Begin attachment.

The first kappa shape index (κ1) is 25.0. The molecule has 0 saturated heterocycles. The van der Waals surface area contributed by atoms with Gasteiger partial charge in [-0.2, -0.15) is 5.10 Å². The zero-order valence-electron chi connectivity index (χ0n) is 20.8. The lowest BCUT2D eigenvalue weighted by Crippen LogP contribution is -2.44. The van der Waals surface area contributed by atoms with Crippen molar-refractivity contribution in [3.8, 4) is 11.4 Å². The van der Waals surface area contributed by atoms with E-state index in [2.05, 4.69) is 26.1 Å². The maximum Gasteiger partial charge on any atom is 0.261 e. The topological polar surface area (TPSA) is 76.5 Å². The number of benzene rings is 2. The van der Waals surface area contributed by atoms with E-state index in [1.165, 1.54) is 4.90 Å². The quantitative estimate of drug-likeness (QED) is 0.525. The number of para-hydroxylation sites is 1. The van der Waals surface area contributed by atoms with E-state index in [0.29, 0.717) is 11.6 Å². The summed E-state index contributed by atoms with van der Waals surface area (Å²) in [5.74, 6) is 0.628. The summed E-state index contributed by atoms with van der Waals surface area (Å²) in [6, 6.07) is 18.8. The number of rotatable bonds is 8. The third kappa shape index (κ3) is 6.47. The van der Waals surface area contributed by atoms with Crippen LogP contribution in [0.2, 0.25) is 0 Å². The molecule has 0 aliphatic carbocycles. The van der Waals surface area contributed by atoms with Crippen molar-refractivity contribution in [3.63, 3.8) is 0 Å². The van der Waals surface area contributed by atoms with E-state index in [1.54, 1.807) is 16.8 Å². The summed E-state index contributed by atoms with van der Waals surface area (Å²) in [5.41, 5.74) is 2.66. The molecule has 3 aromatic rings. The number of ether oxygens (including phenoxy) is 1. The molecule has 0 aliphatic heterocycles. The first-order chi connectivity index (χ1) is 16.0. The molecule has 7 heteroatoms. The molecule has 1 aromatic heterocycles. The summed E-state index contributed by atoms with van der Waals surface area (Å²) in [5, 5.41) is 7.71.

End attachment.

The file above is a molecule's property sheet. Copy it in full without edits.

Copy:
The first kappa shape index (κ1) is 25.0. The molecule has 0 saturated heterocycles. The van der Waals surface area contributed by atoms with Gasteiger partial charge in [-0.2, -0.15) is 5.10 Å². The zero-order valence-electron chi connectivity index (χ0n) is 20.8. The lowest BCUT2D eigenvalue weighted by Crippen LogP contribution is -2.44. The van der Waals surface area contributed by atoms with Crippen molar-refractivity contribution in [3.8, 4) is 11.4 Å². The van der Waals surface area contributed by atoms with E-state index in [2.05, 4.69) is 26.1 Å². The maximum Gasteiger partial charge on any atom is 0.261 e. The topological polar surface area (TPSA) is 76.5 Å². The number of benzene rings is 2. The van der Waals surface area contributed by atoms with E-state index in [1.165, 1.54) is 4.90 Å². The quantitative estimate of drug-likeness (QED) is 0.525. The number of para-hydroxylation sites is 1. The van der Waals surface area contributed by atoms with E-state index in [0.29, 0.717) is 11.6 Å². The summed E-state index contributed by atoms with van der Waals surface area (Å²) in [5.74, 6) is 0.628. The summed E-state index contributed by atoms with van der Waals surface area (Å²) in [6, 6.07) is 18.8. The number of rotatable bonds is 8. The third kappa shape index (κ3) is 6.47. The van der Waals surface area contributed by atoms with Crippen LogP contribution in [0.2, 0.25) is 0 Å². The molecule has 0 aliphatic carbocycles. The van der Waals surface area contributed by atoms with Crippen molar-refractivity contribution in [3.63, 3.8) is 0 Å². The van der Waals surface area contributed by atoms with E-state index in [1.54, 1.807) is 16.8 Å². The summed E-state index contributed by atoms with van der Waals surface area (Å²) in [5.41, 5.74) is 2.66. The molecule has 3 aromatic rings. The number of ether oxygens (including phenoxy) is 1. The molecule has 0 aliphatic heterocycles. The first-order chi connectivity index (χ1) is 16.0. The molecule has 7 heteroatoms. The molecule has 1 aromatic heterocycles. The summed E-state index contributed by atoms with van der Waals surface area (Å²) in [5, 5.41) is 7.71.